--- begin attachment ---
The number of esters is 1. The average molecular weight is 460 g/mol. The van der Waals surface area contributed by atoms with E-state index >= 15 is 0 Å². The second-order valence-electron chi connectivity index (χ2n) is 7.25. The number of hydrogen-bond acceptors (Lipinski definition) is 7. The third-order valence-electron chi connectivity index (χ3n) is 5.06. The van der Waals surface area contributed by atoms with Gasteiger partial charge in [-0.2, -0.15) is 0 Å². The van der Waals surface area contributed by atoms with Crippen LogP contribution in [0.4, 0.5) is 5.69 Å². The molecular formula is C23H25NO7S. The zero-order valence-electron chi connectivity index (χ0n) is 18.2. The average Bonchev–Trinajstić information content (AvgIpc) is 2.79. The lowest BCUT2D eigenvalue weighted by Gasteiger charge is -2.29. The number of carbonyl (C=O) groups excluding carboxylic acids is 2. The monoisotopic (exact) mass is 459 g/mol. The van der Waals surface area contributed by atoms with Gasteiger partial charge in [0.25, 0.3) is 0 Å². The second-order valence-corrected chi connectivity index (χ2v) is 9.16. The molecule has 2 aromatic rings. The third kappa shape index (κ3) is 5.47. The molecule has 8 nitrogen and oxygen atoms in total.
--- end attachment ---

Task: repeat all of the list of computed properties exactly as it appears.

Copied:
The number of esters is 1. The average molecular weight is 460 g/mol. The van der Waals surface area contributed by atoms with E-state index >= 15 is 0 Å². The second-order valence-electron chi connectivity index (χ2n) is 7.25. The number of hydrogen-bond acceptors (Lipinski definition) is 7. The third-order valence-electron chi connectivity index (χ3n) is 5.06. The van der Waals surface area contributed by atoms with Gasteiger partial charge in [-0.2, -0.15) is 0 Å². The van der Waals surface area contributed by atoms with Crippen LogP contribution in [0.4, 0.5) is 5.69 Å². The molecular formula is C23H25NO7S. The zero-order valence-electron chi connectivity index (χ0n) is 18.2. The average Bonchev–Trinajstić information content (AvgIpc) is 2.79. The lowest BCUT2D eigenvalue weighted by Gasteiger charge is -2.29. The number of carbonyl (C=O) groups excluding carboxylic acids is 2. The monoisotopic (exact) mass is 459 g/mol. The van der Waals surface area contributed by atoms with Gasteiger partial charge in [0.25, 0.3) is 0 Å². The second-order valence-corrected chi connectivity index (χ2v) is 9.16. The molecule has 2 aromatic rings. The third kappa shape index (κ3) is 5.47. The molecule has 8 nitrogen and oxygen atoms in total.